In Ethiopia, unlike the experience in the past, the risk of experiencing disasters including but not limited to flood, drought and human epidemics are increasing in frequency, scale, and intensity mainly due to climate change. It is forecasted these situations to continue and aggravate in the future making the country vulnerable to multiple hazards and associated disasters. Women are always at the center of disaster in terms of shouldering its negative impacts. They are the hardest hit in economy being put at the greater risk of falling into poverty. For instance, a study on the impact of COVID 19 on women showed 64% of women to have lowered income and 26% to have lost their incomes entirely.1 Hence, if this anticipated situation in the increase in disaster is not linked to interventions that build up on women’s resiliency, it might result in reversing positive development outcomes registered so far and sustaining poverty.
What Interventions to Build on Women’s Resilience?
The law that established the National Disaster Risk Management Commission (Regulation No. 363-2015) has brought a paradigm shift in integrating disaster risk management into long term development initiatives with the aim of building up on resilient economy and society. It calls up on establishing a coordinated, accountable and decentralized system. This is an opportunity for development partners to work on advocacy on the redesigning of existing development programs as they mainstream disaster risk management and with focus on building up on the resilience of women. It is also vital to advocate on the revision of the social protection programs as they are accessible to a proportionate number of women affected by disaster.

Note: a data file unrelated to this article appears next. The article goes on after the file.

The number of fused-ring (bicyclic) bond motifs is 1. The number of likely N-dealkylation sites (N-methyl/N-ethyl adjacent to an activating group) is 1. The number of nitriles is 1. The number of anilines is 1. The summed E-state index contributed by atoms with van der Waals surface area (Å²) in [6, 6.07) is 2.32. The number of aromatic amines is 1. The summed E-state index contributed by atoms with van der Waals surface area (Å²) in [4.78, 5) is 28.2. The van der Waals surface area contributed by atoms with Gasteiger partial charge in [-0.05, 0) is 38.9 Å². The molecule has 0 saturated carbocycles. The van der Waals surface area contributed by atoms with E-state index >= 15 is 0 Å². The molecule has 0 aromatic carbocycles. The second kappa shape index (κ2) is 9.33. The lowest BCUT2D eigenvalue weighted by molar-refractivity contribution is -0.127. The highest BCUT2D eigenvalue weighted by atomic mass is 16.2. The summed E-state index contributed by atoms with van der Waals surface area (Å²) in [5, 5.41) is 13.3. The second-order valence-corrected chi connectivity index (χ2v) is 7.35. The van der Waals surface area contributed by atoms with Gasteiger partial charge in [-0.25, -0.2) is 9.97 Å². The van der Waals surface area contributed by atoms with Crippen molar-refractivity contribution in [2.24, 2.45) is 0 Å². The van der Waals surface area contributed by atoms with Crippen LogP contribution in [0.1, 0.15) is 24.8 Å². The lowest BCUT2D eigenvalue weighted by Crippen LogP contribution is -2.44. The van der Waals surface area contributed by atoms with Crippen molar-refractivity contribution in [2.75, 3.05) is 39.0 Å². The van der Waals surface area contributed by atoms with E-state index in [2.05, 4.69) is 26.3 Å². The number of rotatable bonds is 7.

Examples of Interventions to advocate for replication and expansion include the following:
- Linking livelihood programs to women with investments in infrastructures and technologies which ease UCW for women. These concurrent investments done in support of the livelihood programs include but not limited to accelerating the easy access to potable water, providing alternative energy sources and the provision of household appliances that ease household chores. Adopting such an approach in livelihood programs to women guarantees effectiveness in results in livelihood programs increasing savings to be used in time of shocks.
- Promoting gender responsive financial policy and strategy that give recognition to the unique barriers to women’s access to finance and include special measures that address the barriers and hence facilitate the access by women to finance. Such policy intervention contributes to enabling poor women transit from the social protection scheme to becoming entrepreneurs and hence resilient to shocks.